Bibliography: 1. Fadiman, Anne. The spirit catches you and you fall down: a Hmong child, her American doctors, and the collision of two cultures. New York: Farrar, Straus, and Giroux, 1997.
2. Hofstede, Gert Jan, Paul Pedersen, and Geert H. Hofstede. Exploring culture. Yarmouth, Me.: Intercultural Press, 2002
Section II:
Throughout my life, I have always been a person who loved traveling. I will always love traveling and someday, I hope to have a job where traveling is a requirement. When I travel, I hoped to come as close to emersion as possible in the time span I’m there. I believe interacting with other cultures can seriously give you a whole new outlook on life and learning perspectives of different cultures and humans always fascinates me which is why, next year, I am planning to take a year off to work at a bed and breakfast in France. People from all over the globe come to bed and breakfasts, which will give me a lot of face time with a lot of different cultures and learn a little bit about everything. My housing and dining will be paid for while I meet people, make lifelong connections and put all the things I learned about in cross cultural communication to work.
Cross Cultural Communication opened up my eyes to some pretty basic things that you just never really put names to. The best lesson I learned was on cultural empathy. The idea that you don’t only tolerate another culture, but you understand it at its most basic level is incredibly important in how you connect with other people. A lot of my best friends are actually international and live in other countries. One of my best friends ever lives in Greece and looking back on our friendship, I realize how I subconsciously underwent the process of cultural empathy by asking her about the different practices she went through and the different ways she understood American culture and society. Unfortunately, I did not do the same with my German ex-boyfriend who lived in Germany which probably could have saved a lot of grief on my end.
Another lesson I found interesting in cross-cultural communication was reflexivity. Reflexivity is the ability and willingness of a researcher to acknowledge their bias. When I went to H Street, I realized my bias growing up in small town liberal suburbia. I realize my bias everyday when I meet people who grow up in different countries, parts of the country or even socio economic class. While interviewing Josh Parrish for my interview project, I saw how different our lives were and yet how similar we were. Reflexivity is not only important to acknowledge for reliable research, but for dependable relationships as well.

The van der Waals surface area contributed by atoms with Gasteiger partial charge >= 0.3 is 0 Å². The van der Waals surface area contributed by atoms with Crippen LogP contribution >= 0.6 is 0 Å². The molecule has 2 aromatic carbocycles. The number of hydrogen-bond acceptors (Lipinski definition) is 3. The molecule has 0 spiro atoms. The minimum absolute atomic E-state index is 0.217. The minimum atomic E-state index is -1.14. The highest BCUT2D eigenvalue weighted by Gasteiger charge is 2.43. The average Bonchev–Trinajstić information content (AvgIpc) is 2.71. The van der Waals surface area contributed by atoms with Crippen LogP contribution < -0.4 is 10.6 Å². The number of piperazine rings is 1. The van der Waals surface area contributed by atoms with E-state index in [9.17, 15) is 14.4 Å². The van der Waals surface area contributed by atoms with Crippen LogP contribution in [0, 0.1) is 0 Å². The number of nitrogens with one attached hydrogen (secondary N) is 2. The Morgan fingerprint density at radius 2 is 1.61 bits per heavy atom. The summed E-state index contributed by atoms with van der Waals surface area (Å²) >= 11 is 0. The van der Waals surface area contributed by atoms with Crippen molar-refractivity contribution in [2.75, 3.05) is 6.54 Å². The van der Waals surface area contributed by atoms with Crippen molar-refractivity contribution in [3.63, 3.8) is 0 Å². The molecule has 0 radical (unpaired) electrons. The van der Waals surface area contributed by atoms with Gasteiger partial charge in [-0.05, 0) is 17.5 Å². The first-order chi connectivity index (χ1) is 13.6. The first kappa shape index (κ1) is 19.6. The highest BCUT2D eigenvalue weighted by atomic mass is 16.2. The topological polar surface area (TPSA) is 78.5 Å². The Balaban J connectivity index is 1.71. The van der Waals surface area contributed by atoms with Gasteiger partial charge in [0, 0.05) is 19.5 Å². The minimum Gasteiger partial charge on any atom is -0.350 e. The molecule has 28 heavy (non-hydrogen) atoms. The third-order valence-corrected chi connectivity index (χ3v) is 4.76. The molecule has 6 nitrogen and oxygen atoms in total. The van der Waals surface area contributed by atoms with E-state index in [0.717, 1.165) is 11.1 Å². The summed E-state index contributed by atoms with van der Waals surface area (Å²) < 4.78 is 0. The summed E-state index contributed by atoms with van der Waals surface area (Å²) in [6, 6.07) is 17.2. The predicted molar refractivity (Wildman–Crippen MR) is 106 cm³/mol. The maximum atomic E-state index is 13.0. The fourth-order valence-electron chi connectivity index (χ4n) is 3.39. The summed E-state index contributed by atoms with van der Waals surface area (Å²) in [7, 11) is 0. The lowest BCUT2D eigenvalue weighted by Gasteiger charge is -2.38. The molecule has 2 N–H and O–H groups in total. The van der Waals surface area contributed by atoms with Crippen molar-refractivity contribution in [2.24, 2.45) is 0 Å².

Talking about white privilege really interested me throughout the course. Growing up as white, I kind of always resented the doors that automatically opened for me in some sense of the word. I can’t pinpoint why, but I like the challenge of overcoming adversity. In the School of Public Affairs Leadership Program, we talked about the idea of Privilege and Power and we watched an interesting TED talks that introduced the idea of “The Power of a Single Story.” Acknowledging the different presets in society is important to society and to be able to communicate with each other.
If I could change one thing about this class, it would definitely be about the reading. The readings were incredibly numerous and sometimes, I couldn’t finish everything, which led to a serious cycle of me falling incredibly behind. I would’ve loved for a way to cut down the readings, perhaps only read important excerpts or something because the workload was either really hard or very laid back.
The lessons I learned in cross cultural communication feel less immense than other classes, but I already notice how I look around and see how these lessons are applicable in real life. I constantly look back at my history and realize how helpful these skills would have been months and even years ago. Being culturally empathetic is the most important lesson I could have learned and I feel was the overarching theme to the whole course. I found it helpful to learn how to properly acculturate into a foreign culture and while I may not become a foreign diplomat because of this class, I definitely learned some important imformation.